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TROPICAL STORM ISAIAS MOVING NORTHWARD ALONG THE EASTERN SEABOARD This product covers Southeast New York, Northeast New Jersey, and Southern Connecticut **TROPICAL STORM ISAIAS MOVING NORTHWARD ALONG THE EASTERN SEABOARD** NEW INFORMATION --------------- * CHANGES TO WATCHES AND WARNINGS: - The Tropical Storm Watch has been upgraded to a Tropical Storm Warning for Northern Fairfield, Northern Middlesex, Northern New Haven, Northern New London, Northern Westchester, Orange, Putnam, Rockland, and Western Passaic * CURRENT WATCHES AND WARNINGS: - A Tropical Storm Warning is in effect for Bronx, Eastern Bergen, Eastern Essex, Eastern Passaic, Eastern Union, Hudson, Kings (Brooklyn), New York (Manhattan), Northeastern Suffolk, Northern Fairfield, Northern Middlesex, Northern Nassau, Northern New Haven, Northern New London, Northern Queens, Northern Westchester, Northwestern Suffolk, Orange, Putnam, Richmond (Staten Island), Rockland, Southeastern Suffolk, Southern Fairfield, Southern Middlesex, Southern Nassau, Southern New Haven, Southern New London, Southern Queens, Southern Westchester, Southwestern Suffolk, Western Bergen, Western Essex, Western Passaic, and Western Union * STORM INFORMATION: - About 770 miles south-southwest of New York City NY or about 850 miles southwest of Montauk Point NY - 30.7N 80.1W - Storm Intensity 70 mph - Movement North or 360 degrees at 13 mph SITUATION OVERVIEW ------------------ Tropical Storm Isaias, located off the north Florida coast, will continue to move to the north this morning, turning north-northeast this afternoon along the southeast coast. Isaias will continue moving northeast tonight over Eastern North Carolina. Isaias will slowly weaken as it accelerates northeast on Tuesday, likely moving over our area Tuesday afternoon and evening. There is still some timing and intensity uncertainty with this storm. However, confidence continues to increase with respect to the magnitude of local hazards and impacts. The main threats with this system involve heavy rainfall, strong winds, minor to moderate coastal flooding, along with high surf and dangerous rip currents. Locally heavy rain is expected with a widespread 2 to 4 inches, with localized amounts up to 6 inches possible. The heaviest rain is most likely to occur across New York City, Northeast New Jersey and the Lower Hudson Valley early Tuesday morning through Tuesday evening, and eastern sections Tuesday afternoon into Tuesday night. The strongest winds are likely to occur across Long Island, southern Westchester and southern Connecticut, and the New York City and New Jersey Metro areas. Dangerous marine conditions are likely across all of the coastal waters Tuesday and Tuesday night. High surf and dangerous rip currents are expected along the ocean beaches Monday through Wednesday. The effects from Tropical Storm Isaias are expected to diminish quickly from southwest to northeast across the area Tuesday night. POTENTIAL IMPACTS ----------------- * FLOODING RAIN: Prepare for life-threatening rainfall flooding having possible extensive impacts across northeast New Jersey, New York City, and the Lower Hudson Valley. Potential impacts include: - Major rainfall flooding may prompt many evacuations and rescues. - Rivers and streams may rapidly overflow their banks in multiple places. Small streams, creeks, canals, and ditches may become dangerous rivers. Flood control systems and barriers may become stressed. - In hilly terrain, destructive runoff may run quickly down valleys, and increase susceptibility to rockslides and mudslides. - Flood waters can enter many structures within multiple communities, some structures becoming uninhabitable or washed away. Many places where flood waters may cover escape routes. Streets and parking lots become rivers of moving water with underpasses submerged. Driving conditions become dangerous. Many road and bridge closures with some weakened or washed out. * WIND: Prepare for dangerous wind having possible significant impacts across Southeast New York, Northeast New Jersey, and Southern Connecticut. Potential impacts include: - Some damage to roofing and siding materials, along with damage to porches, awnings, carports, and sheds. A few buildings experiencing window, door, and garage door failures. Mobile homes damaged, especially if unanchored. Unsecured lightweight objects become dangerous projectiles. - Several large trees snapped or uprooted, but with greater numbers in places where trees are shallow rooted. Several fences and roadway signs blown over. - Some roads impassable from large debris, and more within urban or heavily wooded places. A few bridges, causeways, and access routes impassable. - Scattered power and communications outages, but more prevalent in areas with above ground lines. * SURGE: Prepare for locally hazardous surge having possible limited impacts across shoreline communities. Potential impacts in this area include: - Localized inundation with storm surge flooding mainly along immediate shorelines and in low lying spots, or in areas farther inland near where higher surge waters move ashore. - Sections of near shore roads and parking lots become overspread with surge water. Driving conditions dangerous in places where surge water covers the road. - Moderate beach erosion. Heavy surf also breaching dunes, mainly in usually vulnerable locations. Strong and frequent rip currents. - Minor to locally moderate damage to marinas, docks, boardwalks, and piers. A few small craft broken away from moorings. * TORNADOES: Prepare for a tornado event having possible limited impacts across Southeast New York, Northeast New Jersey, and Southern Connecticut. Potential impacts include: - The occurrence of isolated tornadoes can hinder the execution of emergency plans during tropical events. - A few places may experience tornado damage, along with power and communications disruptions. - Locations could realize roofs peeled off buildings, chimneys toppled, mobile homes pushed off foundations or overturned, large tree tops and branches snapped off, shallow rooted trees knocked over, moving vehicles blown off roads, and small boats pulled from moorings.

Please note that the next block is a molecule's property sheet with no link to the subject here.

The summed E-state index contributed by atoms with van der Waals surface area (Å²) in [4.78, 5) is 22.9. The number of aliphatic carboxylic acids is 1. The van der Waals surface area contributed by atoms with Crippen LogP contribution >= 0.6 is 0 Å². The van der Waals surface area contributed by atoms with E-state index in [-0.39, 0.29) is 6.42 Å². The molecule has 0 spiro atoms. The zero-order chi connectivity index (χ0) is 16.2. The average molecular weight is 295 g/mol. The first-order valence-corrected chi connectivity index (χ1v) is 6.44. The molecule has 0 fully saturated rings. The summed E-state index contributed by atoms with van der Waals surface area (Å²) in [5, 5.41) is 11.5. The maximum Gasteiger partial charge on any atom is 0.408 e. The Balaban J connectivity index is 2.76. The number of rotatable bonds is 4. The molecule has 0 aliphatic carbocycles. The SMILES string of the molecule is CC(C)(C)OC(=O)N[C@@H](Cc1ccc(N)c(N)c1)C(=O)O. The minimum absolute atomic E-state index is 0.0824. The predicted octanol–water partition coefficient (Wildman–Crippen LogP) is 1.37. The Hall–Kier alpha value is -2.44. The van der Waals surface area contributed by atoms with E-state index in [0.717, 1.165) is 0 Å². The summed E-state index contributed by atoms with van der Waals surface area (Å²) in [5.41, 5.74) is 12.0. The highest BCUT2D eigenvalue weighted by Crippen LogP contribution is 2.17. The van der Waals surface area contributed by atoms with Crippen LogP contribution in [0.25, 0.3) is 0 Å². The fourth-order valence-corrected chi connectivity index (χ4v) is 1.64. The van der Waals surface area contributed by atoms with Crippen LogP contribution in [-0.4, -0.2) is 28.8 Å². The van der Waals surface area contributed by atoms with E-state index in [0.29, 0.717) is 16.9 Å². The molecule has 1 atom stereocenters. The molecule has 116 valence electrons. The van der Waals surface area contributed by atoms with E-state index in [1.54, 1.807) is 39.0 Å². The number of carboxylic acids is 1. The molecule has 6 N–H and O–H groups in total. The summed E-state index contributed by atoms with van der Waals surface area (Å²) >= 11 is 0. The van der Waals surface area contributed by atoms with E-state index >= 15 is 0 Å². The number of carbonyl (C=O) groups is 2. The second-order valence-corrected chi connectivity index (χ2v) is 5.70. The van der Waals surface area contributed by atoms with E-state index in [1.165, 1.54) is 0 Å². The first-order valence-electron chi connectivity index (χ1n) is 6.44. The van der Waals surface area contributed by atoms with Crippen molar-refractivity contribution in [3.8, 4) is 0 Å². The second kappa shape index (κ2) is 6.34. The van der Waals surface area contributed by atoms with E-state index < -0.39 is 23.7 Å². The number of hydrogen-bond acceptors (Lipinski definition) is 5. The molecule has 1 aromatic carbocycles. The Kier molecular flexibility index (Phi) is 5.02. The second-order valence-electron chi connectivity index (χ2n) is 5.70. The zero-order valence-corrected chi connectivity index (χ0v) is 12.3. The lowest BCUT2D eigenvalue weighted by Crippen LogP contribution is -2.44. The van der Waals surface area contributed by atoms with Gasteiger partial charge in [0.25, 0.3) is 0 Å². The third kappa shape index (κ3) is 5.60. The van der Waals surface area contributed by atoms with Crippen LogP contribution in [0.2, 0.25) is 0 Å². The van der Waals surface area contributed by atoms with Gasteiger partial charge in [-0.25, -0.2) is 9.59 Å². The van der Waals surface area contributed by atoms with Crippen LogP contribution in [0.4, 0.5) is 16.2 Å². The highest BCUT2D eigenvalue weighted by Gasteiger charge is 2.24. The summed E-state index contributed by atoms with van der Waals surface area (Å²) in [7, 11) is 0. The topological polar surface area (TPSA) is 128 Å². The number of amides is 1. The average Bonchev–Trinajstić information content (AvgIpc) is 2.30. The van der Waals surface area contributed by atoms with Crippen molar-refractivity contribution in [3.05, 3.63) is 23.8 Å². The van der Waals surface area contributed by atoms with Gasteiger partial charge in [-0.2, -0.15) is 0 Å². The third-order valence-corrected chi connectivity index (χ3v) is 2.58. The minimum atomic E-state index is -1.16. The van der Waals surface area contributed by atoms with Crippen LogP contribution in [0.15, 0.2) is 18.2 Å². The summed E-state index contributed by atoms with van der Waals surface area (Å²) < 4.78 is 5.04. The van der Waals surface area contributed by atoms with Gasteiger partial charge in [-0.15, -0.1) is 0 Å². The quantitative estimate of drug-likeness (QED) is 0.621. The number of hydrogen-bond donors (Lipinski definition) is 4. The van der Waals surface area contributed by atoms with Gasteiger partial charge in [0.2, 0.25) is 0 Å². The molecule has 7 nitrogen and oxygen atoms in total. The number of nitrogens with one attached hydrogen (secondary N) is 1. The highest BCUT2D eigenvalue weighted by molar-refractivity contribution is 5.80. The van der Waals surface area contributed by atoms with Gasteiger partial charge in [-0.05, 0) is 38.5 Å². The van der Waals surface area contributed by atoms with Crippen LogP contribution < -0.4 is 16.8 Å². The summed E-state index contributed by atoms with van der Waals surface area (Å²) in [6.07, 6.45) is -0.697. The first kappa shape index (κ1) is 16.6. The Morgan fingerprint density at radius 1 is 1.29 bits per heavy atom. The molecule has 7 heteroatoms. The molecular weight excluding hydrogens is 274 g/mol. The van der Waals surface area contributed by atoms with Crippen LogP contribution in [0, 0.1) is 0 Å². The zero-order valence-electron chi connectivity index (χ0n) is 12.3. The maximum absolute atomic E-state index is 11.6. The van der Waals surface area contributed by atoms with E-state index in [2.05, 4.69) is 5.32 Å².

A.G. Schneiderman Announces Settlements With Five Domino’s Pizza Franchisees For Violating Workers’ Basic Rights In Stores Statewide